Ransomware makes it’s first appearance in the list in 2017. Ransomware is a specific type of malware that makes a company files inaccessible in some way. The fraudsters then attempt to extort money to restore access. This type of malware has been on the rise for several years. It represents a significant threat to businesses of all sizes. Our recommendation is to ensure that anti-virus software is regularly updated, consider a perimeter anti-malware system (such as a WatchGuard router) and ensure backups are working and complete.

Types of breach - bar graph. IT security survey

Result of security breaches

The results of security breaches are probably no surprise; most businesses reporting temporary loss of access or other ‘recoverable’ issues. The cost of these to business is therefore measured in loss of productivity. Some businesses may be able to continue operating during downtime but for others it may have significant ramifications.

Perhaps more immediately concerning are the 7% of businesses that report permanent loss of data and 6% of business reporting stolen money. These represent a ‘non-recoverable’ outcome – a lost which may be irreplaceable.

Result of breach - bar graph. IT security survey



Outcomes of security breach

Outcomes include loss of productivity, additional costs to repair damage and prevent future breaches. They also include reputational damages. These include loss of goodwill, complaints from customers and changes to business activity.

The important point to realise is that a breach can result in damages that can take a long time to recover from. Goodwill, reputation and share value may have been earned over many years. In extreme cases these may never get back to pre-breach levels.


Actions following security breach

Lastly, the survey looked at what businesses were doing to prevent future breaches. By far the most prevalent of these is staff training or communications. We continue to recommend policy, training and communications as the thing that every business should be looking at if they don’t already have these in place.

Anti-virus software, firewalls and system updates are almost a given. They should not be neglected, but equally they should not be considered as a perfect solution. They are a part of the security puzzle that must be maintained alongside other solutions.

Actions following breach - bar graph. IT security survey


Posted in: It 4 business, IT Security
Geek Guru Shield

Stopping Malware Attacks - Updates and Exploits

Posted on August 14th, 2013 by Emily


Following our blog last week on Anti-Malware software and support, this week we continue to take a look at some steps you can take to help secure your PC or network from online threats.


Did you know that as well as protecting your computer or network with software and hardware, you can protect it by updating frequently?

It may come as a surprise to hear that most malware out there right now works on the theory that people don’t update key software on their systems as much as they should, or turn off or ignore prompts to update.

Most of us have been guilty of this at some point. A box pops up telling you an update is available, but you’re working on something important, so you click “later”, “postpone” or “remind me at restart”. Next time might be the same. Eventually you end up with out of date software and several updates to apply at once.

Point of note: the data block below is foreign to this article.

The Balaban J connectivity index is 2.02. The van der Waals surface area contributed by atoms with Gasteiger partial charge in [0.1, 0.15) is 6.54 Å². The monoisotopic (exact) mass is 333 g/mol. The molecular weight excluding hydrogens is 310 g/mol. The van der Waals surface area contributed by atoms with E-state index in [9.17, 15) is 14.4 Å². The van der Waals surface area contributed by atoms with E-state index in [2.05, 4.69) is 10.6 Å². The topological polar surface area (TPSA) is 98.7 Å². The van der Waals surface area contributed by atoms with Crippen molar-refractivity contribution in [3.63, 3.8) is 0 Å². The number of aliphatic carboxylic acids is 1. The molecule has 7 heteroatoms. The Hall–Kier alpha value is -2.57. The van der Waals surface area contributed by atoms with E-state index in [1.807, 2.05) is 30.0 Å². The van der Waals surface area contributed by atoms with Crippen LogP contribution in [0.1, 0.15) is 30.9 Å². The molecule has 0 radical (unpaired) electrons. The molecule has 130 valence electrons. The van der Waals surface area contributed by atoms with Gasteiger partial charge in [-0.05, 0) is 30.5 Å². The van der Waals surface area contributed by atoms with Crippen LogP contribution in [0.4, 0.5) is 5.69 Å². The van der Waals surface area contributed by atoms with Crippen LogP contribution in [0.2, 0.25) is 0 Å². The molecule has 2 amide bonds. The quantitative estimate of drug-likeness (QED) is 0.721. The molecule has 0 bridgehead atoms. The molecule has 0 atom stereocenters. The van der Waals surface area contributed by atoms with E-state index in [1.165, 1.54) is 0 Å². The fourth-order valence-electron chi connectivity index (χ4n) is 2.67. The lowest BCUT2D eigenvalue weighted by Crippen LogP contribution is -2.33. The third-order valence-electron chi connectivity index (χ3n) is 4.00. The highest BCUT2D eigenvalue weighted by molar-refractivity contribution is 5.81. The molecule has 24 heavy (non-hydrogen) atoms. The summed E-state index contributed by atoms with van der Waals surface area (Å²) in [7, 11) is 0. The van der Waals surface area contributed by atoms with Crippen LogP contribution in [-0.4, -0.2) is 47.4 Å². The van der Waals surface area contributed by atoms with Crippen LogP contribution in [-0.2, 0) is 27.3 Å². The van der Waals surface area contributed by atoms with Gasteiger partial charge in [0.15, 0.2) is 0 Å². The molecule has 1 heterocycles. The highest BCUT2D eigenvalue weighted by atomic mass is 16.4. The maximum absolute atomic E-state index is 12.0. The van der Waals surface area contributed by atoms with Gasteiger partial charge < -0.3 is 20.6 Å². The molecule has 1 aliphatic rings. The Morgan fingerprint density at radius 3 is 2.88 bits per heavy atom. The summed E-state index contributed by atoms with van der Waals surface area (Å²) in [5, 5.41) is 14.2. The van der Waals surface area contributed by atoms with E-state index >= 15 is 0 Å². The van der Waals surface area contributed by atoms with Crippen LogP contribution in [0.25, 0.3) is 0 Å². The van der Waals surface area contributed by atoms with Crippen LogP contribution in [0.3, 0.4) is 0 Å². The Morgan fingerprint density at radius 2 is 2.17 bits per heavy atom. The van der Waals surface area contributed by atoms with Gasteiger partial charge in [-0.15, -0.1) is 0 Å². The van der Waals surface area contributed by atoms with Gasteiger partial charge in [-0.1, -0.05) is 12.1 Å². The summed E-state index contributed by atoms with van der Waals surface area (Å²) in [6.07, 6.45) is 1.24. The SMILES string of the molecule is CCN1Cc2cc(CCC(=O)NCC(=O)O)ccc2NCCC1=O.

It used to be that unpatched copies of Windows would be at the greatest risk, but with things like automatic updates and integrated security features, this is becoming one of the lesser favoured avenues of attack for malware.

Windows and Internet Explorer accounted for only 3% of total exploits in 2012, while Java was by far the most vulnerable, with a whopping 50%; Acrobat Reader came in at 28%; Adobe Flash came in at 2%. Java and Acrobat Reader have been up there on the list for a several years now. But this doesn’t mean that the software is bad – of course the vendor must always take some responsibility for the security of their products, but the fact is there are simply more attempts made to exploit holes in Oracle’s Java because so many computers around the world use it. Acrobat Reader and Flash are similar cases, although Adobe has focused on making the latest iterations of their popular software more secure.

Most often, as soon as a piece of malware is discovered, the security hole it exploits is patched by the software vendor if this is possible. If a security hole is discovered before any malware is released to exploit it, a patch is also released as soon as possible. The problem is that people do not download these updates when they should.

Essentially, if you want to keep your network or computer at its most secure, make sure you check regularly that all regularly used software is up to date, especially Java, which is used by most web browsers.

If you’d like to read in more depth about the most common exploits used, head on over to this article on the Kaspersky website.


At Geek Guru we’re interested in helping our customers and their data to stay as secure as possible online and offline. We are here to provide advice and support to our customers whenever they need it, and we explain things without jargon.

If you’d like to get in touch, you can call us on 0845 234 0580 or email us at